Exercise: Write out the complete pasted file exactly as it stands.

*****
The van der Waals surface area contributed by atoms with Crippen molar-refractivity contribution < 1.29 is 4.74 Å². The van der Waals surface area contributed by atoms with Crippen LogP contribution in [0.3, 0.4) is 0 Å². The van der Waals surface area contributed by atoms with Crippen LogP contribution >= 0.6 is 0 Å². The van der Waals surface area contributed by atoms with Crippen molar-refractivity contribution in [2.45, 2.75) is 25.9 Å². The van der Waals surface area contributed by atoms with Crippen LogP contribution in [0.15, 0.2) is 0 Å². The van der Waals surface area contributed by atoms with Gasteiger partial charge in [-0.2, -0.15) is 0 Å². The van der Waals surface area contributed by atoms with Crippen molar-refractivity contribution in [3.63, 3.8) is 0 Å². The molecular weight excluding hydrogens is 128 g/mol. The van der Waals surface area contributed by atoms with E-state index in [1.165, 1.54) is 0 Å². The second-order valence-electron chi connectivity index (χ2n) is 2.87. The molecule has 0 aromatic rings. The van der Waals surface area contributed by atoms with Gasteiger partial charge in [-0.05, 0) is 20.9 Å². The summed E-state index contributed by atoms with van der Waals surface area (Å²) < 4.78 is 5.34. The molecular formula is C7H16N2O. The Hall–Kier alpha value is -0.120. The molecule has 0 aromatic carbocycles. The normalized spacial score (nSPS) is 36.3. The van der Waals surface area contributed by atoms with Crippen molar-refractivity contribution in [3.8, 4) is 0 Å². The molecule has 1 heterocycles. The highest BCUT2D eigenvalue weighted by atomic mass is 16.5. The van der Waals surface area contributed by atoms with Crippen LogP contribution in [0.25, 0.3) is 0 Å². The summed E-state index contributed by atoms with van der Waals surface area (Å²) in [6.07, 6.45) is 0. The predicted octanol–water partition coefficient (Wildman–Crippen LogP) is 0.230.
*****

The van der Waals surface area contributed by atoms with Crippen molar-refractivity contribution < 1.29 is 4.74 Å². The van der Waals surface area contributed by atoms with Crippen LogP contribution in [0.3, 0.4) is 0 Å². The van der Waals surface area contributed by atoms with Crippen LogP contribution >= 0.6 is 0 Å². The van der Waals surface area contributed by atoms with Crippen molar-refractivity contribution in [2.45, 2.75) is 25.9 Å². The van der Waals surface area contributed by atoms with Crippen LogP contribution in [0.15, 0.2) is 0 Å². The van der Waals surface area contributed by atoms with Gasteiger partial charge in [-0.2, -0.15) is 0 Å². The van der Waals surface area contributed by atoms with Crippen molar-refractivity contribution in [3.63, 3.8) is 0 Å². The molecular weight excluding hydrogens is 128 g/mol. The van der Waals surface area contributed by atoms with E-state index in [1.165, 1.54) is 0 Å². The second-order valence-electron chi connectivity index (χ2n) is 2.87. The molecule has 0 aromatic rings. The van der Waals surface area contributed by atoms with Gasteiger partial charge in [-0.05, 0) is 20.9 Å². The summed E-state index contributed by atoms with van der Waals surface area (Å²) < 4.78 is 5.34. The molecular formula is C7H16N2O. The Hall–Kier alpha value is -0.120. The molecule has 0 aromatic carbocycles. The normalized spacial score (nSPS) is 36.3. The van der Waals surface area contributed by atoms with Crippen molar-refractivity contribution in [3.8, 4) is 0 Å². The molecule has 1 heterocycles. The highest BCUT2D eigenvalue weighted by atomic mass is 16.5. The van der Waals surface area contributed by atoms with Crippen LogP contribution in [0.25, 0.3) is 0 Å². The summed E-state index contributed by atoms with van der Waals surface area (Å²) in [6.07, 6.45) is 0. The predicted octanol–water partition coefficient (Wildman–Crippen LogP) is 0.230.